We were swept away by Laura Bohn’s loft in a Beaux-Arts former bank building in the Village. Instead of decorating, she almost seems to sculpt interiors. She is in love with texture, strange contrasts and the play of light. She sees potential in all kinds of modern materials, including the most lowly or unyielding –concrete, plastic, finished metals – and turns them to her advantage. There is a luminous, organic quality to the colors with which she works, resulting in a space that is somehow simultaneously dramatic and serene. She is totally unafraid of a bare space, adores gut renovation and, by her own admission, is a workaholic.
You grew up in Texas – were you very young when you moved to New York?
I was 19. I was a model. I modeled for 11 years. I also went to Paris for three years, which I loved. I used to work for Nina Ricci as a house model. I went back to school when I was in my thirties, to Pratt, daytime, with the other students who were all kids. It was fantastic. I was the oldest but now when I go to schools to teach, it’s amazing how many people in their fifties and sixties have decided to change professions. Usually people are intimidated to go back to school but it’s the best thing in life to do it, especially at that age – you’re smarter.
What was it that drew you to design?
I just loved it. But you know it was a profession that didn’t exactly exist when I was a kid. I was good at math and my father was an engineer and I love architecture. The decoration side of things didn’t thrill me all that much. At Pratt, when I saw the presentation of the Environmental Design Department, which is extremely architectural, I thought ‘Oh my God! That’s it!’
So you prefer something more rigorous than choosing cushioncovers.
I used to fill in with traditional work but now I really don’t bother. Actually nobody comes to me anymore for it. I’ve been around so long and either you like what I do or you don’t. I get people who want to start from scratch, to start over.
What do you do with those kinds of clients? Sometimes it seems as if they don’t seem to have any history – or want any.
They haven’t developed their taste by moving up, a studio, then a two-bedroom and so on, buying stuff and throwing stuff out. They have made money so quickly. It’s all hedge fund-type money. If I show them things, they say they don’t know if they like it or they don’t like it. They have no reference. They just know it’s a trend. They’re only into impressing their friends.
How do you feel about that?
I think it is absurd. But they do learn. You know I had one client who said, ‘I know towels go in the bathroom but I don’t know how to fold a towel.’ So I showed her. You really have to take them through ‘Living 101’.
Is there a particular kind of project that you would like to do but haven’t yet done?
Yeah! Our barn [at our country house in Pennsylvania]. I just went to the Milan Furniture Fair and while I was there I saw this light fixture. It’s ten feet across, kind of an amorphous shape with this very soft luminosity, really sexy. It works like a hot air balloon. The barn is 18th century, made in stone, real pure, but it needs to be gutted. And I’m going to put the light fixture in and design a whole space around that.
You worked for John Saladino quite soon after you graduated. What was that like?
Everybody said to me ‘You’re not up to that job’ and I said ‘I know, but they hired me.’ It was a senior designer position. But I just figured it out! I was older so I looked like I knew what I was doing, even though I didn’t!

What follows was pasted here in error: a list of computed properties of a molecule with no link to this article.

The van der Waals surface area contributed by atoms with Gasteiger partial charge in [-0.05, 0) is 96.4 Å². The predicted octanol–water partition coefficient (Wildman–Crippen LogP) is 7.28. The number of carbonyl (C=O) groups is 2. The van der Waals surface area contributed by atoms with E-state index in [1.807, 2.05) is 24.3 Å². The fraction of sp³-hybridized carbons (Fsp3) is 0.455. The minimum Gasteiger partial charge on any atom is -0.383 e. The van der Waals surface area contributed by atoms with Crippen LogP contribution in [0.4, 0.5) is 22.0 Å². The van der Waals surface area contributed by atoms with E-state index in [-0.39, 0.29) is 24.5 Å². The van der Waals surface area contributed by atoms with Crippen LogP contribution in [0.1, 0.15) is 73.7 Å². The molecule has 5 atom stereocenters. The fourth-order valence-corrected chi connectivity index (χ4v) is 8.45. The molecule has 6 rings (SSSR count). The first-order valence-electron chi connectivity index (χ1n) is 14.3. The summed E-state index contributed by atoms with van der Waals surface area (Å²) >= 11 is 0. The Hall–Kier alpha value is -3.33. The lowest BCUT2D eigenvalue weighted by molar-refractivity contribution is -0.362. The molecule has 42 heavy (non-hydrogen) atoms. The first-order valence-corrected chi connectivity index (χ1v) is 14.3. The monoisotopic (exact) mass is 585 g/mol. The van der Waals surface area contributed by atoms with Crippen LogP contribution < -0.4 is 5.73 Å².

Did you make mistakes?
Oh God! Horrible! Horrible! John was a screamer anyway. He’s got one of those personalities that’s really over the top. [When he was talking to clients] we used to sit next to him and kick him because [otherwise] he’d say horrible things.
How does a designer prevent their style from becoming dated?
I constantly look for new materials. Plastics, different and strange metal finishes…there’s always something new. At the moment I love these hatbox toilets. Have you seen them? It literally looks like a hatbox shape but the tank and everything goes in it and then you have a mechanical seat…I mean it’s a $2000 john…but it’s gorgeous. Gorgeous!
Is there anything currently in fashion that you detest?
Oh there’s this stone, God it’s horrible! Sort of fake-Italian, cobbled, pinky, taupey… it’s in every builder’s house, you see it on TV all the time.
What do you think of IKEA?
I love IKEA! I adore IKEA! I mean you can’t use the furniture because it doesn’t hold up but the design is impeccable. Their kitchens are just beautifully designed. Those handles on my kitchen cabinets are from IKEA. I showed something like them to a client but when she found out they were from IKEA, she didn’t want them.
So you’re not a snob then.
Oh not at all. In fact I think I’ve lost clients by being like that. They don’t like bargains because they want to impress their friends. They don’t want a deal! They don’t! That couch isn’t leather. This fabric is fake, $22-a-yard vinyl and I fell in love with it. This is a great material! That pillow [points]…it’s a dog bed but I just loved it.
What do you do at the weekends?
Work. I’m a workaholic. We go to our country house where we have horses but we don’t ride. My husband [Richard Fiore, a developer] loves them and mucks them out and everything.
What are you reading at the moment?
I just finished reading a page-turner, The Queen’s Fool [by Philippa Gregory]…the dialogue… oh my God! I have some more [by her.] Here, [takes the books off the shelf] …you can have them. Are you sure you’re going to read them? If you are, you can have them. I pretty much read ’em and get rid of ’em…why? I’m not going to read them again!
I guess you prefer to move on?
I love moving. I love a blank canvas and to purge and re-organize. I really don’t find it stressful.